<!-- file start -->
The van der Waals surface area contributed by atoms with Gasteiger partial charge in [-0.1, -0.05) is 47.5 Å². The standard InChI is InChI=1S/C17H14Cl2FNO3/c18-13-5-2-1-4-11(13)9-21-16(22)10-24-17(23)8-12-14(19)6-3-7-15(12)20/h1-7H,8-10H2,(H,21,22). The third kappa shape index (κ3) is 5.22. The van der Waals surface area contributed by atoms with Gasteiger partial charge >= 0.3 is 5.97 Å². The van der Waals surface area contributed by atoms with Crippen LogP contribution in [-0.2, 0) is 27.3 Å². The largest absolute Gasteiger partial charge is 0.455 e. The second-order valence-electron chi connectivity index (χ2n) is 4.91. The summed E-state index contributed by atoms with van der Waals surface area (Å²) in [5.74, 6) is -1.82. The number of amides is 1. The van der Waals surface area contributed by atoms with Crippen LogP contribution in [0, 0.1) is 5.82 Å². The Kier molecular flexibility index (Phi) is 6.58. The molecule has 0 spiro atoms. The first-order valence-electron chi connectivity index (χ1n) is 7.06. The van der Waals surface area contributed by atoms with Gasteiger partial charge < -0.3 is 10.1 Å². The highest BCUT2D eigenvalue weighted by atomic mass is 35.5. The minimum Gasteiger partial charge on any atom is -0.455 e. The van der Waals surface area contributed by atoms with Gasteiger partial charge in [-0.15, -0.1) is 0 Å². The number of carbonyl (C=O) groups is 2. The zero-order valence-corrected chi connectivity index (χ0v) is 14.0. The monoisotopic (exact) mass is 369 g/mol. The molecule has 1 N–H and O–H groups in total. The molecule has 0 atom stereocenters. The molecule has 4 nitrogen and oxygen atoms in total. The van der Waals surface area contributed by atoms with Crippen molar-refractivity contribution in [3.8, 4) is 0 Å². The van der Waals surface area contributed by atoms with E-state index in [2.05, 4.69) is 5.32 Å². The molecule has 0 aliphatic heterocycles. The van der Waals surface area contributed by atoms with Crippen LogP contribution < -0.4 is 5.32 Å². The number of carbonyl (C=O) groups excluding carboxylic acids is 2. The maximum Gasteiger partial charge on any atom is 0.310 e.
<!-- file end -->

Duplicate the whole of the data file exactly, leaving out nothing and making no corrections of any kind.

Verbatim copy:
The van der Waals surface area contributed by atoms with Gasteiger partial charge in [-0.1, -0.05) is 47.5 Å². The standard InChI is InChI=1S/C17H14Cl2FNO3/c18-13-5-2-1-4-11(13)9-21-16(22)10-24-17(23)8-12-14(19)6-3-7-15(12)20/h1-7H,8-10H2,(H,21,22). The third kappa shape index (κ3) is 5.22. The van der Waals surface area contributed by atoms with Gasteiger partial charge >= 0.3 is 5.97 Å². The van der Waals surface area contributed by atoms with Crippen LogP contribution in [-0.2, 0) is 27.3 Å². The largest absolute Gasteiger partial charge is 0.455 e. The second-order valence-electron chi connectivity index (χ2n) is 4.91. The summed E-state index contributed by atoms with van der Waals surface area (Å²) in [5.74, 6) is -1.82. The number of amides is 1. The van der Waals surface area contributed by atoms with Crippen LogP contribution in [0, 0.1) is 5.82 Å². The Kier molecular flexibility index (Phi) is 6.58. The molecule has 0 spiro atoms. The first-order valence-electron chi connectivity index (χ1n) is 7.06. The van der Waals surface area contributed by atoms with Gasteiger partial charge < -0.3 is 10.1 Å². The highest BCUT2D eigenvalue weighted by atomic mass is 35.5. The minimum Gasteiger partial charge on any atom is -0.455 e. The van der Waals surface area contributed by atoms with Gasteiger partial charge in [-0.15, -0.1) is 0 Å². The number of carbonyl (C=O) groups is 2. The zero-order valence-corrected chi connectivity index (χ0v) is 14.0. The monoisotopic (exact) mass is 369 g/mol. The molecule has 1 N–H and O–H groups in total. The molecule has 0 atom stereocenters. The molecule has 4 nitrogen and oxygen atoms in total. The van der Waals surface area contributed by atoms with Crippen molar-refractivity contribution in [3.8, 4) is 0 Å². The van der Waals surface area contributed by atoms with E-state index in [2.05, 4.69) is 5.32 Å². The molecule has 0 aliphatic heterocycles. The van der Waals surface area contributed by atoms with Crippen LogP contribution < -0.4 is 5.32 Å². The number of carbonyl (C=O) groups excluding carboxylic acids is 2. The maximum Gasteiger partial charge on any atom is 0.310 e.